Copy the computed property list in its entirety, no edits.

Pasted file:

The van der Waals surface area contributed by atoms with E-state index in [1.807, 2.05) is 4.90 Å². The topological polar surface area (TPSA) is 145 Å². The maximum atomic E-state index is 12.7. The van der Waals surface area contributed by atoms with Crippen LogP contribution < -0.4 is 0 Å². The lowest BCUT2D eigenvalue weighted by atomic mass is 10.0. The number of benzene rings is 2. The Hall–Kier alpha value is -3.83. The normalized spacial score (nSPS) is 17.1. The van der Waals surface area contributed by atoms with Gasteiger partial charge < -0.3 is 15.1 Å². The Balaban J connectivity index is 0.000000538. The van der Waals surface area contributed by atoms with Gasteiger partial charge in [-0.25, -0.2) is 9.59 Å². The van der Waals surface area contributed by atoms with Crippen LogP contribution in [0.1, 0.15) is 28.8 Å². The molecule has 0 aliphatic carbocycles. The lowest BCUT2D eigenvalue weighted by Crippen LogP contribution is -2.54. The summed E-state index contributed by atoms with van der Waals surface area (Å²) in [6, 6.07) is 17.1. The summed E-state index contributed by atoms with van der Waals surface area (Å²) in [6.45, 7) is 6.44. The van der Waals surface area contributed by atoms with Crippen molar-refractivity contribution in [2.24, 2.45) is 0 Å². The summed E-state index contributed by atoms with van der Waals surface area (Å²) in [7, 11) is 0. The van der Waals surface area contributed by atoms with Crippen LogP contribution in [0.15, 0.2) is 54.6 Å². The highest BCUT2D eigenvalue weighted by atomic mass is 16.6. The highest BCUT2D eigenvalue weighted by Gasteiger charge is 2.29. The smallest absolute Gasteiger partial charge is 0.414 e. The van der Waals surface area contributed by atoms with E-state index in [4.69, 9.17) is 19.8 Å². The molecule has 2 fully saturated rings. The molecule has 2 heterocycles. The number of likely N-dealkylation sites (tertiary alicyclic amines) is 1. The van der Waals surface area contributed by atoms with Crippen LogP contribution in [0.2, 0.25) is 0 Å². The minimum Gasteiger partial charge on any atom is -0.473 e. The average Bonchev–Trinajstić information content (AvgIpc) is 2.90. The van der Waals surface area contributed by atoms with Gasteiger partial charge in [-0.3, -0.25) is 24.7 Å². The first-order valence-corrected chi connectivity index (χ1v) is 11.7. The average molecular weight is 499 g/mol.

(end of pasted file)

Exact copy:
The van der Waals surface area contributed by atoms with E-state index in [1.807, 2.05) is 4.90 Å². The topological polar surface area (TPSA) is 145 Å². The maximum atomic E-state index is 12.7. The van der Waals surface area contributed by atoms with Crippen LogP contribution < -0.4 is 0 Å². The lowest BCUT2D eigenvalue weighted by atomic mass is 10.0. The number of benzene rings is 2. The Hall–Kier alpha value is -3.83. The normalized spacial score (nSPS) is 17.1. The van der Waals surface area contributed by atoms with Gasteiger partial charge < -0.3 is 15.1 Å². The Balaban J connectivity index is 0.000000538. The van der Waals surface area contributed by atoms with Gasteiger partial charge in [-0.25, -0.2) is 9.59 Å². The van der Waals surface area contributed by atoms with Crippen LogP contribution in [0.1, 0.15) is 28.8 Å². The molecule has 0 aliphatic carbocycles. The lowest BCUT2D eigenvalue weighted by Crippen LogP contribution is -2.54. The summed E-state index contributed by atoms with van der Waals surface area (Å²) in [6, 6.07) is 17.1. The summed E-state index contributed by atoms with van der Waals surface area (Å²) in [6.45, 7) is 6.44. The van der Waals surface area contributed by atoms with Crippen molar-refractivity contribution in [2.24, 2.45) is 0 Å². The summed E-state index contributed by atoms with van der Waals surface area (Å²) in [7, 11) is 0. The van der Waals surface area contributed by atoms with Crippen LogP contribution in [0.15, 0.2) is 54.6 Å². The highest BCUT2D eigenvalue weighted by atomic mass is 16.6. The highest BCUT2D eigenvalue weighted by Gasteiger charge is 2.29. The smallest absolute Gasteiger partial charge is 0.414 e. The van der Waals surface area contributed by atoms with E-state index in [4.69, 9.17) is 19.8 Å². The molecule has 2 fully saturated rings. The molecule has 2 heterocycles. The number of likely N-dealkylation sites (tertiary alicyclic amines) is 1. The van der Waals surface area contributed by atoms with Crippen LogP contribution in [0.2, 0.25) is 0 Å². The minimum Gasteiger partial charge on any atom is -0.473 e. The average Bonchev–Trinajstić information content (AvgIpc) is 2.90. The van der Waals surface area contributed by atoms with Gasteiger partial charge in [-0.3, -0.25) is 24.7 Å². The first-order valence-corrected chi connectivity index (χ1v) is 11.7. The average molecular weight is 499 g/mol.